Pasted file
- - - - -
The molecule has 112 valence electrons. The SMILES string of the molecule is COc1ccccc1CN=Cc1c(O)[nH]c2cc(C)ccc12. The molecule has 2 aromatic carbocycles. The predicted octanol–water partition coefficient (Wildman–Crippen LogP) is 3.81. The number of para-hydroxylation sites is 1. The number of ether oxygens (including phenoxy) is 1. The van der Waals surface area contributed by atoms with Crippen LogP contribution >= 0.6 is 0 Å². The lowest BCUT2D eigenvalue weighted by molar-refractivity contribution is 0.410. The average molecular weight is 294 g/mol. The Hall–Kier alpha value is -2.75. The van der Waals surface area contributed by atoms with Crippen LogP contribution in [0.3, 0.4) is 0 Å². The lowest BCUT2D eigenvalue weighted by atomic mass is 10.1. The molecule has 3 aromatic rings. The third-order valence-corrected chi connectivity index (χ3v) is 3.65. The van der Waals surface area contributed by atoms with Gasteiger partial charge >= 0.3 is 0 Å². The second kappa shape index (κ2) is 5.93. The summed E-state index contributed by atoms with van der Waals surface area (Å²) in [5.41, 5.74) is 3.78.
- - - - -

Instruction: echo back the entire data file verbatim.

The molecule has 112 valence electrons. The SMILES string of the molecule is COc1ccccc1CN=Cc1c(O)[nH]c2cc(C)ccc12. The molecule has 2 aromatic carbocycles. The predicted octanol–water partition coefficient (Wildman–Crippen LogP) is 3.81. The number of para-hydroxylation sites is 1. The number of ether oxygens (including phenoxy) is 1. The van der Waals surface area contributed by atoms with Crippen LogP contribution >= 0.6 is 0 Å². The lowest BCUT2D eigenvalue weighted by molar-refractivity contribution is 0.410. The average molecular weight is 294 g/mol. The Hall–Kier alpha value is -2.75. The van der Waals surface area contributed by atoms with Crippen LogP contribution in [0.3, 0.4) is 0 Å². The lowest BCUT2D eigenvalue weighted by atomic mass is 10.1. The molecule has 3 aromatic rings. The third-order valence-corrected chi connectivity index (χ3v) is 3.65. The van der Waals surface area contributed by atoms with Gasteiger partial charge >= 0.3 is 0 Å². The second kappa shape index (κ2) is 5.93. The summed E-state index contributed by atoms with van der Waals surface area (Å²) in [5.41, 5.74) is 3.78.